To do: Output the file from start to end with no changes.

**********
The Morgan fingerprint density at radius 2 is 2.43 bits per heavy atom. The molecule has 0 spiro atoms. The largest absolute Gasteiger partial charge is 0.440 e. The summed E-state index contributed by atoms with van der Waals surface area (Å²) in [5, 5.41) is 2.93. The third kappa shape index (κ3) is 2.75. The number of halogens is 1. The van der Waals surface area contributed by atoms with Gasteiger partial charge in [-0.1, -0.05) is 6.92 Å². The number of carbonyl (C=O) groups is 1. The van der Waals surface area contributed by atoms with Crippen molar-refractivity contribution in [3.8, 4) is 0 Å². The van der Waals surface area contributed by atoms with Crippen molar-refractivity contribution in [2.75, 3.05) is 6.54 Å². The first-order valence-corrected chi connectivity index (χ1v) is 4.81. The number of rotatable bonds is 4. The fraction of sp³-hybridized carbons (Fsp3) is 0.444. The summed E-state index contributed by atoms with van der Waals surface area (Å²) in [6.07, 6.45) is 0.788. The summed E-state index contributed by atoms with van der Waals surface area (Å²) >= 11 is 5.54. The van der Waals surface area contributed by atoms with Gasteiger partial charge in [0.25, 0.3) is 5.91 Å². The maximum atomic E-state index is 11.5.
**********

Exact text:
The Morgan fingerprint density at radius 2 is 2.43 bits per heavy atom. The molecule has 0 spiro atoms. The largest absolute Gasteiger partial charge is 0.440 e. The summed E-state index contributed by atoms with van der Waals surface area (Å²) in [5, 5.41) is 2.93. The third kappa shape index (κ3) is 2.75. The number of halogens is 1. The van der Waals surface area contributed by atoms with Gasteiger partial charge in [-0.1, -0.05) is 6.92 Å². The number of carbonyl (C=O) groups is 1. The van der Waals surface area contributed by atoms with Crippen molar-refractivity contribution in [3.8, 4) is 0 Å². The van der Waals surface area contributed by atoms with Crippen molar-refractivity contribution in [2.75, 3.05) is 6.54 Å². The first-order valence-corrected chi connectivity index (χ1v) is 4.81. The number of rotatable bonds is 4. The fraction of sp³-hybridized carbons (Fsp3) is 0.444. The summed E-state index contributed by atoms with van der Waals surface area (Å²) in [6.07, 6.45) is 0.788. The summed E-state index contributed by atoms with van der Waals surface area (Å²) >= 11 is 5.54. The van der Waals surface area contributed by atoms with Gasteiger partial charge in [0.25, 0.3) is 5.91 Å². The maximum atomic E-state index is 11.5.